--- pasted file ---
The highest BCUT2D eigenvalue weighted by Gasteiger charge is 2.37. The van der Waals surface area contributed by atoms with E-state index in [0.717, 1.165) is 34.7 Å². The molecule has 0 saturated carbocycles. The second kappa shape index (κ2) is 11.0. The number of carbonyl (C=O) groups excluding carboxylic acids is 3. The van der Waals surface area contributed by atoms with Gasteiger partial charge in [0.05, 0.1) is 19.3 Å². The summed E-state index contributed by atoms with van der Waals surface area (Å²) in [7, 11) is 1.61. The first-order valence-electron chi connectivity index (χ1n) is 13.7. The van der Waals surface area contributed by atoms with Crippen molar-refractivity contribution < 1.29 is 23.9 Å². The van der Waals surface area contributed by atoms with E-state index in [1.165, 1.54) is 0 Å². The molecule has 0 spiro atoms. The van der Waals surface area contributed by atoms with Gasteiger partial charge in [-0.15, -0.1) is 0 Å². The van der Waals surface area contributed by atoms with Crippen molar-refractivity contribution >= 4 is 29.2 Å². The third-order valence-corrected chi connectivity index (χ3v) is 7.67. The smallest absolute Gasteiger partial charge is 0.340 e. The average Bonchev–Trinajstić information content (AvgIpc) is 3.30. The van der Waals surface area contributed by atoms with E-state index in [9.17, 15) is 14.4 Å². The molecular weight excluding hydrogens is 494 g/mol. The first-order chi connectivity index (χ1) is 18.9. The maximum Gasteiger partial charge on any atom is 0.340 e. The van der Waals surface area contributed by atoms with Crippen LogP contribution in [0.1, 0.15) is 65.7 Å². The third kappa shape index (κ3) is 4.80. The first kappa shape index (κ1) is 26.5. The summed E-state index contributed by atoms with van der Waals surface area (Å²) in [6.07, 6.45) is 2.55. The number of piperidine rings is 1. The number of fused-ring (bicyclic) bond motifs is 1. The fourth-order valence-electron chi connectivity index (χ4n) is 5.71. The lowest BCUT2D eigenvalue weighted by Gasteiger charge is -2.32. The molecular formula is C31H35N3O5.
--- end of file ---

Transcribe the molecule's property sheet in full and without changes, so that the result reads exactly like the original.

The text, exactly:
The highest BCUT2D eigenvalue weighted by Gasteiger charge is 2.37. The van der Waals surface area contributed by atoms with E-state index in [0.717, 1.165) is 34.7 Å². The molecule has 0 saturated carbocycles. The second kappa shape index (κ2) is 11.0. The number of carbonyl (C=O) groups excluding carboxylic acids is 3. The van der Waals surface area contributed by atoms with Gasteiger partial charge in [0.05, 0.1) is 19.3 Å². The summed E-state index contributed by atoms with van der Waals surface area (Å²) in [7, 11) is 1.61. The first-order valence-electron chi connectivity index (χ1n) is 13.7. The van der Waals surface area contributed by atoms with Crippen molar-refractivity contribution < 1.29 is 23.9 Å². The van der Waals surface area contributed by atoms with E-state index in [1.165, 1.54) is 0 Å². The molecule has 0 spiro atoms. The van der Waals surface area contributed by atoms with Gasteiger partial charge in [-0.15, -0.1) is 0 Å². The van der Waals surface area contributed by atoms with Crippen molar-refractivity contribution >= 4 is 29.2 Å². The third-order valence-corrected chi connectivity index (χ3v) is 7.67. The smallest absolute Gasteiger partial charge is 0.340 e. The average Bonchev–Trinajstić information content (AvgIpc) is 3.30. The van der Waals surface area contributed by atoms with E-state index in [9.17, 15) is 14.4 Å². The molecular weight excluding hydrogens is 494 g/mol. The first-order chi connectivity index (χ1) is 18.9. The maximum Gasteiger partial charge on any atom is 0.340 e. The van der Waals surface area contributed by atoms with Crippen LogP contribution in [0.1, 0.15) is 65.7 Å². The third kappa shape index (κ3) is 4.80. The first kappa shape index (κ1) is 26.5. The summed E-state index contributed by atoms with van der Waals surface area (Å²) in [6.07, 6.45) is 2.55. The number of piperidine rings is 1. The number of fused-ring (bicyclic) bond motifs is 1. The fourth-order valence-electron chi connectivity index (χ4n) is 5.71. The lowest BCUT2D eigenvalue weighted by Gasteiger charge is -2.32. The molecular formula is C31H35N3O5.